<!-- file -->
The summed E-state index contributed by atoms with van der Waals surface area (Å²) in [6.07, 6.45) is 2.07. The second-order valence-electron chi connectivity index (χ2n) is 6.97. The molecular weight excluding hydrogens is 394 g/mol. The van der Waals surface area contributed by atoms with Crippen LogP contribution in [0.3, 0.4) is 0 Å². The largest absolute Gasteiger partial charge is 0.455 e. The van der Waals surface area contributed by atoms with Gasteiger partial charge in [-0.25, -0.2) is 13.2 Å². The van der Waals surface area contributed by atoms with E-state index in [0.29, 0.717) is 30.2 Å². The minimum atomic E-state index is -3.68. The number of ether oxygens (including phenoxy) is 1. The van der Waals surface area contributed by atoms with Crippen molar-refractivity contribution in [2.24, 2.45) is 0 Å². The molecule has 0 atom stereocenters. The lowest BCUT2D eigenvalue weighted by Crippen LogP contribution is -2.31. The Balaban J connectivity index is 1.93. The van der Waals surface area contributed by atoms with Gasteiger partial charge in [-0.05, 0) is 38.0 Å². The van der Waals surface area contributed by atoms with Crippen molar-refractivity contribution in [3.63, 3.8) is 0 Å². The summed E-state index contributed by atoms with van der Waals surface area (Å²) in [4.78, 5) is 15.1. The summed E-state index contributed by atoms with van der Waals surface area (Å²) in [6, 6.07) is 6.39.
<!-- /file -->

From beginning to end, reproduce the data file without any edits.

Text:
The summed E-state index contributed by atoms with van der Waals surface area (Å²) in [6.07, 6.45) is 2.07. The second-order valence-electron chi connectivity index (χ2n) is 6.97. The molecular weight excluding hydrogens is 394 g/mol. The van der Waals surface area contributed by atoms with Crippen LogP contribution in [0.3, 0.4) is 0 Å². The largest absolute Gasteiger partial charge is 0.455 e. The van der Waals surface area contributed by atoms with Gasteiger partial charge in [-0.25, -0.2) is 13.2 Å². The van der Waals surface area contributed by atoms with E-state index in [0.29, 0.717) is 30.2 Å². The minimum atomic E-state index is -3.68. The number of ether oxygens (including phenoxy) is 1. The van der Waals surface area contributed by atoms with Crippen molar-refractivity contribution in [2.24, 2.45) is 0 Å². The molecule has 0 atom stereocenters. The lowest BCUT2D eigenvalue weighted by Crippen LogP contribution is -2.31. The Balaban J connectivity index is 1.93. The van der Waals surface area contributed by atoms with Gasteiger partial charge in [-0.05, 0) is 38.0 Å². The van der Waals surface area contributed by atoms with Crippen molar-refractivity contribution in [3.63, 3.8) is 0 Å². The summed E-state index contributed by atoms with van der Waals surface area (Å²) in [4.78, 5) is 15.1. The summed E-state index contributed by atoms with van der Waals surface area (Å²) in [6, 6.07) is 6.39.